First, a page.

'Delhi Durbar’: Exhibition traces trajectory of Delhi through three British durbars from 1877 to 1911
The British held their first durbar in 1877 to declare Queen Victoria Empress of India at Delhis Coronation Park, a moment in history that can be revisited through a collection of photographs and sketches currently on display at an exhibition here.Titled Delhi Durbar Empire, Display and the Possession of History, the exhibition at DAG, curated by Swapna Liddle and Rana Safvi, is showcasing an important part of Delhis history through a selection of photographs and memorabilia associated with the three grand durbars held by the British in 1877, 1903 and 1911.
The British held their first 'durbar' in 1877 to declare Queen Victoria Empress of India at Delhi's Coronation Park, a moment in history that can be revisited through a collection of photographs and sketches currently on display at an exhibition here.
Titled 'Delhi Durbar: Empire, Display and the Possession of History', the exhibition at DAG, curated by Swapna Liddle and Rana Safvi, is showcasing an important part of Delhi's history through a selection of photographs and memorabilia associated with the three grand durbars held by the British in 1877, 1903 and 1911. The second durbar, in 1903, proclaimed the succession of Queen Victoria's son King Edward VI and the third, in 1911, proclaimed King George V as the emperor, also marking the first time a ruling British monarch had visited India.
The visual imagery of the durbars drew heavily on the heritage of the city: on Mughal courtly ceremonies of the past—as the very name 'durbar' indicates—as well as the stately architecture of the Mughal and sultanate periods. Safvi said that the three durbars were important events in the history of Delhi as they were held to shape the perception of British rule. ''I have tried to show that how there is a continuity and even though the Mughal emperor had been removed when the British came, they chose to keep the word Durbar which is very much a part of the Mughal vocabulary and the architecture and everything they tried to copy, the domes and the minars etc," Safvi told PTI. Beginning with 'Delhi Darshan', showing some of the great monuments of the city through paintings, photographs and postcards of the time, the exhibition then moves to images of Delhi in 1857, before proceeding to the three imperial durbars in turn.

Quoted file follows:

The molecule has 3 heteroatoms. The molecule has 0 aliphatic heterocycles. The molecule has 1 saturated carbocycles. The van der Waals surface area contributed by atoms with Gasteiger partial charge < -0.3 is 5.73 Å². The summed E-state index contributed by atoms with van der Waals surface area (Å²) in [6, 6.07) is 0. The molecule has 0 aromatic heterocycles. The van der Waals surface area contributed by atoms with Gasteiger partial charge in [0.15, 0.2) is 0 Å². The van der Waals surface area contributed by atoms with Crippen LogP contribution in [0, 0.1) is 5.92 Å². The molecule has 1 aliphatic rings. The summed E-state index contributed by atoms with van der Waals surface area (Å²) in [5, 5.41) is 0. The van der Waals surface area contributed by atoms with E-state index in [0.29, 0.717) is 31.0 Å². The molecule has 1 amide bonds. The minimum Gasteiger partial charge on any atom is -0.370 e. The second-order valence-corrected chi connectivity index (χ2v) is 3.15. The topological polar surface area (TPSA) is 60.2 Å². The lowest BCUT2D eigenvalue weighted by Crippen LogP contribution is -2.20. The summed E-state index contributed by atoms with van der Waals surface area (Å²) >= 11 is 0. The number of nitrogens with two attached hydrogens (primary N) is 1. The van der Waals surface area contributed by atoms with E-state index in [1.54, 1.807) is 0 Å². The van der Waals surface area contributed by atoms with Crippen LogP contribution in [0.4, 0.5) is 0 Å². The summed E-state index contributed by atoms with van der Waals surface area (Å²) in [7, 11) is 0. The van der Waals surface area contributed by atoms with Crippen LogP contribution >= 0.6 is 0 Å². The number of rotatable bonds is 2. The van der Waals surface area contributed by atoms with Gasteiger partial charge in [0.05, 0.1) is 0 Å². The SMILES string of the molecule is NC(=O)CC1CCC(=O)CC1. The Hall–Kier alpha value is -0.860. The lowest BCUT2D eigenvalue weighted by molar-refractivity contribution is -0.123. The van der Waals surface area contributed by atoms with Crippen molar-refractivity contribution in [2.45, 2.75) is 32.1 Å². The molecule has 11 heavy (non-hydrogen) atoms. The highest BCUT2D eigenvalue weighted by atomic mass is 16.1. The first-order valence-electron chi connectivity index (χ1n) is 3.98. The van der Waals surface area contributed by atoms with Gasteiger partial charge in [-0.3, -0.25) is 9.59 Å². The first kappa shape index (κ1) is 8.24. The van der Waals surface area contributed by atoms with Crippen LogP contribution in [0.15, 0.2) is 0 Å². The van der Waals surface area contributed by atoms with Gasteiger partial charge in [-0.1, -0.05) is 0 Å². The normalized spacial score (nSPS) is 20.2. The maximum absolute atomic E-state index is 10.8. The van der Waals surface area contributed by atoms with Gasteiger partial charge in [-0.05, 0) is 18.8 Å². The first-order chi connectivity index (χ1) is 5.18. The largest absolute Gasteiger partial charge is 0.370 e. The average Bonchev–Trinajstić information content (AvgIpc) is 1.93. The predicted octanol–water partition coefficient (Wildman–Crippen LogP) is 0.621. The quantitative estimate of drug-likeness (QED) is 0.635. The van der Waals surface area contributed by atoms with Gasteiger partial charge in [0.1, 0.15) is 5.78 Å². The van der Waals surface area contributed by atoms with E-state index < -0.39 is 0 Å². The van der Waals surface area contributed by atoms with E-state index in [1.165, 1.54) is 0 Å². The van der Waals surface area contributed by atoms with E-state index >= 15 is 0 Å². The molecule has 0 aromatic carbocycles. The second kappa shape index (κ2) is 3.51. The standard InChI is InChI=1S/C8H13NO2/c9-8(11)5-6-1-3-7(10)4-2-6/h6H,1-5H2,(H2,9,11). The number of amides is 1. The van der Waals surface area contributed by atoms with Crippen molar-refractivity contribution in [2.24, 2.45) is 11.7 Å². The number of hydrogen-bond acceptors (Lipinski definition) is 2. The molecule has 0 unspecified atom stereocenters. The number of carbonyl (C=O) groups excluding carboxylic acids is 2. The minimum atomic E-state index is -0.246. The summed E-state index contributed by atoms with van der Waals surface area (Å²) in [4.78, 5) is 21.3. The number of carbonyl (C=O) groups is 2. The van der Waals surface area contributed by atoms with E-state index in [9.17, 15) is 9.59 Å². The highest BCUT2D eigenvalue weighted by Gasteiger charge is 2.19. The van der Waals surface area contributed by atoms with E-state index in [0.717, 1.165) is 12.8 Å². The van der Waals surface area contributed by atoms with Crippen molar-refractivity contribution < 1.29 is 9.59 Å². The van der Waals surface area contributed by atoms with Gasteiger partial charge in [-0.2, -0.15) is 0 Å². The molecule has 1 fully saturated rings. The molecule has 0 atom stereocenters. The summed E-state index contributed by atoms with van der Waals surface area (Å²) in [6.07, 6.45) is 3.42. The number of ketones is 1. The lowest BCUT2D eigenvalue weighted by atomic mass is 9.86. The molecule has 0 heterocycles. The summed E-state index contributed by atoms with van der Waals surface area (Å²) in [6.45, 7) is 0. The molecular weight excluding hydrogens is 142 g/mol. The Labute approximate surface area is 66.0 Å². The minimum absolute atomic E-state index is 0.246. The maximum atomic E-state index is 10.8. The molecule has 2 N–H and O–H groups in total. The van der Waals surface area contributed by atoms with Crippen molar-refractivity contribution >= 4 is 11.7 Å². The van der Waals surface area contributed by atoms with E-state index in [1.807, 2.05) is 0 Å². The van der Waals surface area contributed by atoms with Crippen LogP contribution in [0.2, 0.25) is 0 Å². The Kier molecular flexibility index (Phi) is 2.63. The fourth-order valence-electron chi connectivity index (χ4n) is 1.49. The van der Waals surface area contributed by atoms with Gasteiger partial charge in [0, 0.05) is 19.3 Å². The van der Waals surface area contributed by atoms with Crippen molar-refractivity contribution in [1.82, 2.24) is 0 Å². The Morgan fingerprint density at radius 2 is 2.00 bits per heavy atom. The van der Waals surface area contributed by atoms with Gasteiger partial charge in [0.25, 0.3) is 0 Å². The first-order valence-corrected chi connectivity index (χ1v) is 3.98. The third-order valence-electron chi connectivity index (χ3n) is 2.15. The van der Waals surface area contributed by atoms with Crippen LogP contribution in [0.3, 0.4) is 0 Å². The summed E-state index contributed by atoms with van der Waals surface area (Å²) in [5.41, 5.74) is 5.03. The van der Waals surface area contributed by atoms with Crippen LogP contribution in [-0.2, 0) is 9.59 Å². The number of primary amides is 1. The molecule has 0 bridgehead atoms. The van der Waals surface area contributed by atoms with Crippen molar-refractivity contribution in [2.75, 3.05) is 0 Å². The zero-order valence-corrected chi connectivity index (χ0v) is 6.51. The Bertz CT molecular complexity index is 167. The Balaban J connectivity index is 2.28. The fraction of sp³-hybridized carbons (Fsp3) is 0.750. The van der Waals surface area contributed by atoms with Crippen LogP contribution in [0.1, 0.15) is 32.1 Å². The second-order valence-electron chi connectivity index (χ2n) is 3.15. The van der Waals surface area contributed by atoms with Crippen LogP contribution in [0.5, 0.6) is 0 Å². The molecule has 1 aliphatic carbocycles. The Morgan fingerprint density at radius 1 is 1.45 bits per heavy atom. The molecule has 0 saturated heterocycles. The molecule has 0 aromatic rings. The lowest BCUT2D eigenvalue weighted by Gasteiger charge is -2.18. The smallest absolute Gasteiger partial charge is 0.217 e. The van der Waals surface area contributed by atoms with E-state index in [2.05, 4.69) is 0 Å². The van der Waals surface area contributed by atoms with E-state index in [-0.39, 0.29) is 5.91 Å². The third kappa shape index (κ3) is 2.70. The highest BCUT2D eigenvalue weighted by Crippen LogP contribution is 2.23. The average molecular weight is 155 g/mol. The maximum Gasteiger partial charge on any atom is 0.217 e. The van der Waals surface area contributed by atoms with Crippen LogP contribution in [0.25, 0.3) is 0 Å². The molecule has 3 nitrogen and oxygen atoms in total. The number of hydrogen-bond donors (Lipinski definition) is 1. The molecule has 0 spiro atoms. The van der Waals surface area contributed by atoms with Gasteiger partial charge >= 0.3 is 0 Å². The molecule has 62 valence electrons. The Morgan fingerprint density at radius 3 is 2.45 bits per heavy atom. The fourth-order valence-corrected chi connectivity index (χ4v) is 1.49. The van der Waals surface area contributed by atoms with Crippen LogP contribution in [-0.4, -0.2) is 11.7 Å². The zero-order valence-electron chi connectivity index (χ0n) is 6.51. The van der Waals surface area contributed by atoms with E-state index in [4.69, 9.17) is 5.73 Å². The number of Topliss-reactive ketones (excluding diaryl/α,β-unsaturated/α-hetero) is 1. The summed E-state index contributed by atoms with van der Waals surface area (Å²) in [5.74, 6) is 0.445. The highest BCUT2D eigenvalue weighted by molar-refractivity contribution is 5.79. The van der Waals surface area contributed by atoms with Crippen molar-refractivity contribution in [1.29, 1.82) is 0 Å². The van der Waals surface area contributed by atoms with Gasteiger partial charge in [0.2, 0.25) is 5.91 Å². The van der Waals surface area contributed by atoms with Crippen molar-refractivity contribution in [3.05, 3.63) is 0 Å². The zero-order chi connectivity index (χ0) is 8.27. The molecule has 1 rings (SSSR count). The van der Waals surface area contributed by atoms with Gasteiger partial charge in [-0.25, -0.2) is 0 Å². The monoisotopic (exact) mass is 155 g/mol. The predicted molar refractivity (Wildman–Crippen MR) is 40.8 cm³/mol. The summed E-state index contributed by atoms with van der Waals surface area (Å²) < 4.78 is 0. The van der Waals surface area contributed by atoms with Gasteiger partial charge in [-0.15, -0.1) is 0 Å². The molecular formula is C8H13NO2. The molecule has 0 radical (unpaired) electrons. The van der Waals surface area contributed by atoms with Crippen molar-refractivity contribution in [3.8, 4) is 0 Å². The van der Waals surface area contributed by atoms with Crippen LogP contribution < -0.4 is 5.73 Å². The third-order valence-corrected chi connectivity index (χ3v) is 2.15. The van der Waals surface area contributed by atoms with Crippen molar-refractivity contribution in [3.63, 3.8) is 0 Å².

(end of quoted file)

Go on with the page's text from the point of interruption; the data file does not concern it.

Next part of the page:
The first segment shows monuments such as the Qutub Minar, the of Nizamuddin, mausoleum of Humayun, Red Fort, Purana Qila, Chandni Chowk, Safdarjung's tomb, among others. The exhibition also features a section on the revolt of 1857, showcasing sepia-tinted photographs and paintings of events of the uprising, including of the 'subzeemandee piquet', the 'Crow's Nest battery', the tree in Red Fort under which 119 Europeans were killed during the mutiny, and an 1860-book on the history of the Indian mutiny, written by one Charles Ball. The section titled 'The Imperial Assemblage, 1877' features portraits of Queen Victoria, Begum of Bhopal Sultan Shah Jahan, Maharaja of Mysore Chamarajendra Wadiyar X, the Nizam of Hyderabad, the Gaekwad of Baroda, and Maharaja of Jaipur Ram Singh II among other dignitaries who attended the durbar. Similarly, the sections for Delhi Durbar 1903 and 1911 show photographs of the invited guests as well as of the grand procession of armed guards on horses and elephants, and the tented camps where the guests were accommodated.
Liddle said the exhibition is about recognising the importance of Delhi in the politics of India. "It is about how Delhi from the end of the Mughal dynasty, 1857, from then onwards how did the British reinterpret or come to appreciate what Delhi stands for in the Indian imagination. Ultimately, it comes right up to 1911 when the decision is made to transfer the capital to Delhi. So it is that whole circle from the end of the Mughals to the beginning of Delhi again as being the capital," Liddle said. The exhibition includes other objects relating to the time period, from medals, souvenirs, postcards, official durbar directories, admittance tickets and books. "History, in India, has been shaped by collective memory, but in recent times the rich repository of archives and their material culture have become useful tools for the dissemination of differing views and perspectives of the past. Revisiting history through material culture adds a fresh layer of understanding of what has passed before," said Ashish Anand, ceo and managing director at DAG.
The six-week long exhibition will come to an end on November 6.
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